Monday, April 23, 2007

Victorian Horror Beast - Werewolves of London

I love to read and I always have a book that I am currently reading. Most of the time, that book is a "work book" - that is, it is a book I read at work when I have free time. What makes a work book different from any other book is that I tend to avoid reading my work book when I am not at work. This is for no particular reason other than it makes the book last longer because my available reading time is much shorter at work than at home.

My current work book is Heroes of Horror, a D&D supplement about utilizing horror in your game. I love horror and the grotesque, after the style of Dante, and I am thoroughly enjoying the book. Some of the examples are ripe for the picking (such as the jealous bard who is slitting the throats of other singers) and some inspire wildly different details (such as the one I will detail). The more technical explanations, such as the various types of horror villains and their typical motivations, are also of great use to me.

On to today's topic:

While reading through a selection of example plot lines, I had an idea that had little or nothing to do with the particular example I was reading (so much so that I have completely forgotten the example).

The scene: A Victorian town with subtle airs of steampunk. A young woman and bemoustached gentleman are chatting in a doorway at dusk. The clocktower bell sounds and a mixture of fear and alarm washes over their faces. The woman hurries inside the home while the man, gripping his cane in one hand and holding down his tophat with the other, makes all due haste down the street towards his own home as the clock continues to sound. Once inside, he takes the stairs two and three at a time, throwing his hat and cane aside as he ascends. The clock continues to sound. He lunges for his bedroom door just before the clocktower falls silent. The door automatically slams shut behind him and emits the unmistakable whirring of gears. He is now locked inside his room until the clocktower sounds the sunrise.

Why? Because a curse holds this town hostage. Each night, one member of the community transforms into a horrid beast that seeks nothing less than the final rest of all its fellows. Anyone failing to sequester himself within his locked and armored room is at the mercy of the bloodthirsty creature. Come the morning, the locks will disengage and life will return to normal for all but the poor soul who transformed. He will have to remove his damaged furniture and replace it.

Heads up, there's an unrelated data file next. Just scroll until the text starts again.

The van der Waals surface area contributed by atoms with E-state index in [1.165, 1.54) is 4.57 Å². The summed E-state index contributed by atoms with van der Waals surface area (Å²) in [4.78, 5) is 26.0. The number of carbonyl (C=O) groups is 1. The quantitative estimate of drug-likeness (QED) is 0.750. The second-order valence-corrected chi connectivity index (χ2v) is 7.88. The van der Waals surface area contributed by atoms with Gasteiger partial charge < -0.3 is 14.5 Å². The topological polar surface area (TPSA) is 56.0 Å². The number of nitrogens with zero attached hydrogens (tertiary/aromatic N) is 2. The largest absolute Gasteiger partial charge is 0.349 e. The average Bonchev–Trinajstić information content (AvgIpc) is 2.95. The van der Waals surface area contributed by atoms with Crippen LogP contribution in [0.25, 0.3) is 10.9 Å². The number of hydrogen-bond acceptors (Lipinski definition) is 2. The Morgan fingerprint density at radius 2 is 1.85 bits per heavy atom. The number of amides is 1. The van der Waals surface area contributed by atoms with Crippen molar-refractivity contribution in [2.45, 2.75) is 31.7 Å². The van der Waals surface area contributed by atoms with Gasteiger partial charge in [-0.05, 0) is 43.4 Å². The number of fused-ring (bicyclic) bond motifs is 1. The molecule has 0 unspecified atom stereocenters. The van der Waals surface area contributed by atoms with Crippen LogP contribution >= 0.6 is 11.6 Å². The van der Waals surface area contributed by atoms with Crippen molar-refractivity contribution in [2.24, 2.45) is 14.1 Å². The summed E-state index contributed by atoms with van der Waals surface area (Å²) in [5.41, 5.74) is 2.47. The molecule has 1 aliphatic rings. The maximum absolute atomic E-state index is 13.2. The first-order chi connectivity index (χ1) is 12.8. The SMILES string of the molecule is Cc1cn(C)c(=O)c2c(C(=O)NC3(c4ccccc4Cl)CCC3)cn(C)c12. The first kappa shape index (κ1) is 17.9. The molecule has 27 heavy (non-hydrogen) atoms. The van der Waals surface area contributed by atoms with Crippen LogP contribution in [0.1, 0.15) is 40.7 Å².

Scenes such as the above are typical of my creations. There are many unanswered questions and, in fact, many variations of the same idea. I have thought of the same scenario taking place in space and in a mental hospital. I have thought of the poor people being locked away not only to protect themselves from the wandering beast, but also to prevent the beast from wandering in the first place (in the case that the beast possesses enough intelligence and dexterity to endanger its prey without physically touching them, such as setting fire to their homes or disengaging the airlock/damaging the life support systems of the ship).

And with that, my obligation for today's post is met.

1 comment:

Eldric IV said...

I cannot access my blog's administrative functions from work due to the web filter. Ergo, I cannot add new posts. However, the stupid web filter does not block me from reading or commenting on my own blog so I can add content through comments and change them over to actual posts later.

The following idea came about while reading the section on Dreams and Nightmares in Heroes of Horror.

Idea - A race of humanoids that are very closely connected to their dreams and the dream world. Through physical contact, they can enter another's dreamscape. If both are sleeping while in contact, they jointly create a dreamscape wherein neither is dominant to the other (entering another's dreamscape puts you somewhat under his control as it is his dream). This linking in the dreamscape is of utmost importance to their marital relation. Husband and wife spend, essentially, every waking and dreaming moment with each other. An intense bond of empathy and love develops from and is sustained by this daytime and dreamtime contact. Permission to sleep in physical proximity to one of these creatures is extended only to the most intimate of relations (best friends, family, and lovers) due to the nature of the emotional bonds created.

So powerful is this bond that, combined with the semi-reality of the dreamscape, the race procreates through dreams. In the physical world, they possess no external genitalia. Within the shared dreamscape of a husband and wife, however, the pair is able to reshape their bodies and mate. This act results in the female becoming impregnated in the physical world.

These creatures, because they retain consciousness even while unconscious and in the dreamscape, would have radically different outlooks on life. They are highly learned and experienced as they get nearly if not truly a 24 hour day every day.